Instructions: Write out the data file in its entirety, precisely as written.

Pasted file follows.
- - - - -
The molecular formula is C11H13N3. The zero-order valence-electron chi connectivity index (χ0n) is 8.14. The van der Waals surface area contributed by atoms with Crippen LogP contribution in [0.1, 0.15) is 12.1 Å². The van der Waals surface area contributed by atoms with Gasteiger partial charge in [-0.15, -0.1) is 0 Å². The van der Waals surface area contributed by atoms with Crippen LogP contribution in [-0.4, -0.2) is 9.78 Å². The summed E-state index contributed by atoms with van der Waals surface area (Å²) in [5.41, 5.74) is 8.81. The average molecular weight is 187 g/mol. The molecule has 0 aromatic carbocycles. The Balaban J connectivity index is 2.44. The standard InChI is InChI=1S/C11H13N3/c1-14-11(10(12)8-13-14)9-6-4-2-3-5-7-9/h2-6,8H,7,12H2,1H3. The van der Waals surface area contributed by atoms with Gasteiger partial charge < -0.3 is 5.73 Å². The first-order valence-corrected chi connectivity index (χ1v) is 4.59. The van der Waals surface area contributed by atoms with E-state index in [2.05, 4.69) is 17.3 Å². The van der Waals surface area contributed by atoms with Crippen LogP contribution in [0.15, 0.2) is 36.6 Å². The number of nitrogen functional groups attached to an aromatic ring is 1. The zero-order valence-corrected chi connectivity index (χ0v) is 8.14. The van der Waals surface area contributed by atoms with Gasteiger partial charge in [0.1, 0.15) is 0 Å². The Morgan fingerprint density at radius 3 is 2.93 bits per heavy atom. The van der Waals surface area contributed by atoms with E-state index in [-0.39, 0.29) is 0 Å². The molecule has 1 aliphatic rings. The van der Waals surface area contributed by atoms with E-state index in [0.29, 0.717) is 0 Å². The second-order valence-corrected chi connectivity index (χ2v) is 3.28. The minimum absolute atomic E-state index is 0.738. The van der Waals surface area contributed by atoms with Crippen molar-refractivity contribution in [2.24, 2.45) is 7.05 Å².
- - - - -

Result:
The molecular formula is C11H13N3. The zero-order valence-electron chi connectivity index (χ0n) is 8.14. The van der Waals surface area contributed by atoms with Crippen LogP contribution in [0.1, 0.15) is 12.1 Å². The van der Waals surface area contributed by atoms with Gasteiger partial charge in [-0.15, -0.1) is 0 Å². The van der Waals surface area contributed by atoms with Crippen LogP contribution in [-0.4, -0.2) is 9.78 Å². The summed E-state index contributed by atoms with van der Waals surface area (Å²) in [5.41, 5.74) is 8.81. The average molecular weight is 187 g/mol. The molecule has 0 aromatic carbocycles. The Balaban J connectivity index is 2.44. The standard InChI is InChI=1S/C11H13N3/c1-14-11(10(12)8-13-14)9-6-4-2-3-5-7-9/h2-6,8H,7,12H2,1H3. The van der Waals surface area contributed by atoms with Gasteiger partial charge < -0.3 is 5.73 Å². The first-order valence-corrected chi connectivity index (χ1v) is 4.59. The van der Waals surface area contributed by atoms with E-state index in [2.05, 4.69) is 17.3 Å². The van der Waals surface area contributed by atoms with Crippen LogP contribution in [0.15, 0.2) is 36.6 Å². The number of nitrogen functional groups attached to an aromatic ring is 1. The zero-order valence-corrected chi connectivity index (χ0v) is 8.14. The van der Waals surface area contributed by atoms with Gasteiger partial charge in [0.1, 0.15) is 0 Å². The Morgan fingerprint density at radius 3 is 2.93 bits per heavy atom. The van der Waals surface area contributed by atoms with E-state index in [-0.39, 0.29) is 0 Å². The molecule has 1 aliphatic rings. The van der Waals surface area contributed by atoms with E-state index in [0.29, 0.717) is 0 Å². The second-order valence-corrected chi connectivity index (χ2v) is 3.28. The minimum absolute atomic E-state index is 0.738. The van der Waals surface area contributed by atoms with Crippen molar-refractivity contribution in [2.24, 2.45) is 7.05 Å².